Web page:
kristina gustafsson

New article investigates the asymmetries associated with child language brokering in Swedish welfare institutions.

Group interviews with (a) people who, as children, experienced language brokering and (b) public service professionals who used children as brokers in encounters with non-Swedish speaking service users are analyzed. Results show that both groups consider that resorting to child language brokering is wrong but at the same time they reproduce this social practice and see benefits in it. This ambiguity leads interviewees to lay responsibility on several levels: the parents who place unreasonable demands on their children; the public service professionals who allow children to take on responsibility in precarious situations, and society at large that may be accomplice to structural discrimination of non-Swedish speaking service users. The responsibilities identified by interviewees in their narratives are critically discussed in relation to the concept of structural complicity showing how power relations and social structures create situations where individuals act with complicity even when they do something that they consider to be a good solution to an imperative problem and to which they do not see any alternatives.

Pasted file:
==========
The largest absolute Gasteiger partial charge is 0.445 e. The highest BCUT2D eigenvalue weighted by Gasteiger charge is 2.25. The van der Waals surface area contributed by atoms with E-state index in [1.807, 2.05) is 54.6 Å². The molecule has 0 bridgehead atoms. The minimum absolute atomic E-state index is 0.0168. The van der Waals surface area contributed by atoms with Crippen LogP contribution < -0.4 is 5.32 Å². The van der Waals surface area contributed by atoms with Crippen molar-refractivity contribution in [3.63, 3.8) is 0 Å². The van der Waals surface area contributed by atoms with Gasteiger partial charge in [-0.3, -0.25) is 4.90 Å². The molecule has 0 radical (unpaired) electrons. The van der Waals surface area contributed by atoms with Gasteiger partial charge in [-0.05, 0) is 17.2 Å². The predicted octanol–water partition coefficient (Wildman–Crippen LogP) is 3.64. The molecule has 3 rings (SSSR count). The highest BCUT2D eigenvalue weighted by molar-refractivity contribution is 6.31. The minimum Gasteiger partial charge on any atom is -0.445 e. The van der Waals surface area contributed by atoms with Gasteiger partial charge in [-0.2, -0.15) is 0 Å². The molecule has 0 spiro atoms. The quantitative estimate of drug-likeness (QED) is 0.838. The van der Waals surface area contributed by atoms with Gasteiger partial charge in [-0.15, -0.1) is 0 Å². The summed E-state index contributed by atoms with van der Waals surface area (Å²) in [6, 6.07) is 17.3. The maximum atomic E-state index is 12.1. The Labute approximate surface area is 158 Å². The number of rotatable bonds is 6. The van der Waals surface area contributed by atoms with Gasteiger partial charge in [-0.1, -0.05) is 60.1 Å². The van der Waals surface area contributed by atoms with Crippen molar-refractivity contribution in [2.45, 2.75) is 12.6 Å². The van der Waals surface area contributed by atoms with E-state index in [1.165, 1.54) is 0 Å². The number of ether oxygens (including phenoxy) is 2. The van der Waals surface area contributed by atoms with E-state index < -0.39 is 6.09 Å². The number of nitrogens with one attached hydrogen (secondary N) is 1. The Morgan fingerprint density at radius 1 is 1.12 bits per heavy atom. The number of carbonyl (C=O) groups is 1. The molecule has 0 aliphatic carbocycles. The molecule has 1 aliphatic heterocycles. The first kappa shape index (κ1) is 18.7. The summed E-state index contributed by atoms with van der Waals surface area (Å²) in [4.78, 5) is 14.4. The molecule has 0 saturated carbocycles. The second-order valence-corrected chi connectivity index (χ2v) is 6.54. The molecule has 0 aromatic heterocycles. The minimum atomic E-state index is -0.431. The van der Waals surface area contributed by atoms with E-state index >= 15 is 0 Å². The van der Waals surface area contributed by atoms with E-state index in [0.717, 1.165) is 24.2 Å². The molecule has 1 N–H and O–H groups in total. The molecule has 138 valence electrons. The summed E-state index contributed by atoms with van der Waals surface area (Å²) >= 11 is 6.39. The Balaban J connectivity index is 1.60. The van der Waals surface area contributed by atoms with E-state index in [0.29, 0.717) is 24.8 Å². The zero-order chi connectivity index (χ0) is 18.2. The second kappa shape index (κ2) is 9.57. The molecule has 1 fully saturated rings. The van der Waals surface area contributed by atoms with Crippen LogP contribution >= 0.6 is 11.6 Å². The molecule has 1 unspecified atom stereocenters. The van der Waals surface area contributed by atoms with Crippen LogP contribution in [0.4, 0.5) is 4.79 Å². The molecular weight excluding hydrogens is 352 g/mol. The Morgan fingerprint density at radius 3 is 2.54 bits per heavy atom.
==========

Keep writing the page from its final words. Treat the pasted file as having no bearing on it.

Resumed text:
Kristina Gustafsson:

Child language brokering in Swedish welfare institutions. A matter of structural complicity?

Translating Asymmetry - Rewriting Power